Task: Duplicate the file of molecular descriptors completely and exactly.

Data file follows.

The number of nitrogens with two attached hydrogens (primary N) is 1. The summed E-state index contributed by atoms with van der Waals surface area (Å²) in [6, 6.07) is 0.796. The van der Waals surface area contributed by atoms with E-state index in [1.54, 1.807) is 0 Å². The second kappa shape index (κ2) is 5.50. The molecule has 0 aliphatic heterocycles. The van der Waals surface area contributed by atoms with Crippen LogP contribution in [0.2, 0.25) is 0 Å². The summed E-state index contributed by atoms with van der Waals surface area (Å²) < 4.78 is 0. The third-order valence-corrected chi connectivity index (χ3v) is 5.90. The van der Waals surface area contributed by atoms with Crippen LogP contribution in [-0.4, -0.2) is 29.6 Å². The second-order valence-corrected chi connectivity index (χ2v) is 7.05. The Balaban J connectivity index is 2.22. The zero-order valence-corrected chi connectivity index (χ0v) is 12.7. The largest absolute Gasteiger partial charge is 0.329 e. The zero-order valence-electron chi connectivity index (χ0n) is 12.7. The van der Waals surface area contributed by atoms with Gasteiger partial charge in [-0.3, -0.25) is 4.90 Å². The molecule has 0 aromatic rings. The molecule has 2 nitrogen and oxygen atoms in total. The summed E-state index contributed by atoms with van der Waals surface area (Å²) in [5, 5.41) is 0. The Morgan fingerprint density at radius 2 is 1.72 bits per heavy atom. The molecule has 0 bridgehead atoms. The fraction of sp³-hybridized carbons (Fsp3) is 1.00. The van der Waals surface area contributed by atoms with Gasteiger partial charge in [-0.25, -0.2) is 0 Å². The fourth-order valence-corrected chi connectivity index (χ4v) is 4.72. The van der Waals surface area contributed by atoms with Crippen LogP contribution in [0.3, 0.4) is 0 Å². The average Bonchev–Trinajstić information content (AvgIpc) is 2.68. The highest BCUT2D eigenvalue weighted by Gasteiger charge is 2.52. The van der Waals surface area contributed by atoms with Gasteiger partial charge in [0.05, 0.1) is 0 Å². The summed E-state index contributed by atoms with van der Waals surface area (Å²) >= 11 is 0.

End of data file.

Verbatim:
The number of nitrogens with two attached hydrogens (primary N) is 1. The summed E-state index contributed by atoms with van der Waals surface area (Å²) in [6, 6.07) is 0.796. The van der Waals surface area contributed by atoms with E-state index in [1.54, 1.807) is 0 Å². The second kappa shape index (κ2) is 5.50. The molecule has 0 aliphatic heterocycles. The van der Waals surface area contributed by atoms with Crippen LogP contribution in [0.2, 0.25) is 0 Å². The summed E-state index contributed by atoms with van der Waals surface area (Å²) < 4.78 is 0. The third-order valence-corrected chi connectivity index (χ3v) is 5.90. The van der Waals surface area contributed by atoms with Crippen LogP contribution in [-0.4, -0.2) is 29.6 Å². The second-order valence-corrected chi connectivity index (χ2v) is 7.05. The Balaban J connectivity index is 2.22. The zero-order valence-corrected chi connectivity index (χ0v) is 12.7. The largest absolute Gasteiger partial charge is 0.329 e. The zero-order valence-electron chi connectivity index (χ0n) is 12.7. The van der Waals surface area contributed by atoms with Gasteiger partial charge in [-0.3, -0.25) is 4.90 Å². The molecule has 0 aromatic rings. The molecule has 2 nitrogen and oxygen atoms in total. The summed E-state index contributed by atoms with van der Waals surface area (Å²) in [5, 5.41) is 0. The Morgan fingerprint density at radius 2 is 1.72 bits per heavy atom. The molecule has 0 bridgehead atoms. The fraction of sp³-hybridized carbons (Fsp3) is 1.00. The van der Waals surface area contributed by atoms with Gasteiger partial charge in [-0.25, -0.2) is 0 Å². The fourth-order valence-corrected chi connectivity index (χ4v) is 4.72. The van der Waals surface area contributed by atoms with Crippen LogP contribution in [0.3, 0.4) is 0 Å². The average Bonchev–Trinajstić information content (AvgIpc) is 2.68. The highest BCUT2D eigenvalue weighted by Gasteiger charge is 2.52. The van der Waals surface area contributed by atoms with Gasteiger partial charge in [0.05, 0.1) is 0 Å². The summed E-state index contributed by atoms with van der Waals surface area (Å²) >= 11 is 0.